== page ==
tractable

adjective
trac·​ta·​ble | \ˈtrak-tə-bəl \

Definition of tractable 

1 : capable of being easily led, taught, or controlled : docile a tractable horse

2 : easily handled, managed, or wrought : malleable

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Other Words from tractable

tractability \ ˌtrak-​tə-​ˈbi-​lə-​tē \ noun
tractableness \ ˈtrak-​tə-​bəl-​nəs \ noun
tractably \ ˈtrak-​tə-​blē \ adverb

Choose the Right Synonym for tractable

obedient, docile, tractable, amenable mean submissive to the will of another. obedient implies compliance with the demands or requests of one in authority. obedient to the government docile implies a predisposition to submit readily to control or guidance. a docile child tractable suggests having a character that permits easy handling or managing. tractable animals amenable suggests a willingness to yield or cooperate because of a desire to be agreeable or because of a natural open-mindedness. amenable to new ideas

Did You Know?

Obedient, docile, and amenable are synonyms of tractable, but those four words have slightly different shades of meaning. Tractable describes an individual whose character permits easy handling, while docile implies a predisposition to submit readily to authority. Obedient is often used to describe compliance with authority, although that compliance is not necessarily offered eagerly. Amenable, on the other hand, is usually used when one cooperates out of a desire to be agreeable. Tractable dates from the early 16th century and derives from the Latin verb tractare ("to handle" or "to treat"). Despite the resemblance, this root did not give us the noun tractor or verbs such as contract or attract-those all derive from a loosely related Latin verb trahere ("to draw or drag").

Examples of tractable in a Sentence

This new approach should make the problem more tractable. He's a very tractable child.

Recent Examples on the Web

On the flip side, a less tractable cat (say, one who growls or hisses when frightened) may scratch and claw her way out of your lap to avoid the procedure. Dr. Rob Sharp, Country Living, "Can I Cut My Cat's Nails at Home?," 10 Mar. 2010 Visionary thought leaders like Gevers, who took Silicon Valley’s monopoly on startup financing to be a more tractable menace than African sheriffs, seemed by comparison exceptionally reasonable. Gideon Lewis-kraus, WIRED, "The Blockchain: A Love Story—And a Horror Story," 18 June 2018 Some techniques, such as selective breeding, are immediately tractable, inexpensive and effective. Rebecca Albright, Scientific American, "Scientists Are Taking Extreme Steps to Help Corals Survive," 1 Jan. 2018 And the film gets plenty of pathos out of Andy’s relationship with Rosie, a generally sweet and tractable kid who’s too young to understand any of what’s going on, but not too young to respond warmly to displays of affection. Tasha Robinson, The Verge, "Netflix’s Cargo has a few new ideas for the zombie genre," 21 Apr. 2018 Given its capacity for summary violence, the 720S is surreally tractable at low speeds, happy to burble around town in 1st and 2nd gear, the powertrain mode-selector on Comfort, its silencers on maximum. Dan Neil, WSJ, "Why the $285,000 McLaren 720S Is the Shape of Things to Come," 13 July 2017 Then would come the much more tractable and cognizable job of fixing ObamaCare. Holman W. Jenkins, WSJ, "The Result of GOP Failure," 18 July 2017 While many of Europe's problems are relatively tractable, there is one – the greatest challenge facing the region – that can be solved only by a fundamental shift in attitude: the conflict between immigration and national identity. Misha Glenny, WIRED, "How Europe Can Stop Worrying and Learn to Love the Future," 1 Feb. 2001 In the aftermath, the government withdrew the list a few weeks after it was announced and has been working with online retailers to come up with a more tractable solution. Bloomberg.com, "A $60 Billion E-Commerce Loophole in China May Be Narrowing," 18 May 2017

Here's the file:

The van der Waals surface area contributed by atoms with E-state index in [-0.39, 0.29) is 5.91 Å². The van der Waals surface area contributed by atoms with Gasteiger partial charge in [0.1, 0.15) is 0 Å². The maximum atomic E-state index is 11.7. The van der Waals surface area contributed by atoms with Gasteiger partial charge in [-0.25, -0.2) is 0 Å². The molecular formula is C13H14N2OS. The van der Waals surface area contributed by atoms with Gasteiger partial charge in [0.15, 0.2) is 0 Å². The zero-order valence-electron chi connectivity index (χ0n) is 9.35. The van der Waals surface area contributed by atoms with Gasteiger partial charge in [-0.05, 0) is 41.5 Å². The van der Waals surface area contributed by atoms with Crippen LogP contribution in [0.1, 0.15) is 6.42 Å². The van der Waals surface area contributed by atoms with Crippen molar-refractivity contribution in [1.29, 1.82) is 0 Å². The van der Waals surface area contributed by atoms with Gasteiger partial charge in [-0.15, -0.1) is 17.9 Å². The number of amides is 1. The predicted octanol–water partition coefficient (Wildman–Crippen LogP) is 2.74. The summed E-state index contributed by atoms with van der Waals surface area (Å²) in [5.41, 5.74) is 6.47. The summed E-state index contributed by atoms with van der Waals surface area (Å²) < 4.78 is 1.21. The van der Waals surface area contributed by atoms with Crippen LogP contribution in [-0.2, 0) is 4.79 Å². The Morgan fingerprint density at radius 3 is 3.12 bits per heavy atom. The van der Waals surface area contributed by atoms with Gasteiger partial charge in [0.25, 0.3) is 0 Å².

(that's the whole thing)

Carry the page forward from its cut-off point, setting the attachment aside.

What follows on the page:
These example sentences are selected automatically from various online news sources to reflect current usage of the word 'tractable.' Views expressed in the examples do not represent the opinion of Merriam-Webster or its editors. Send us feedback.

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First Known Use of tractable

1502, in the meaning defined at sense 1

History and Etymology for tractable

Latin tractabilis, from tractare to handle, treat

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Dictionary Entries near tractable

trackway

tracs

tract

tractable

Tractarian

Tractarianism

tractate

Statistics for tractable

Last Updated

12 Nov 2018

Look-up Popularity

Time Traveler for tractable

The first known use of tractable was in 1502

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More Definitions for tractable

tractable

adjective

English Language Learners Definition of tractable

: easily managed or controlled

: willing to learn or be guided by another

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Comments on tractable

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obstinately defiant of authority

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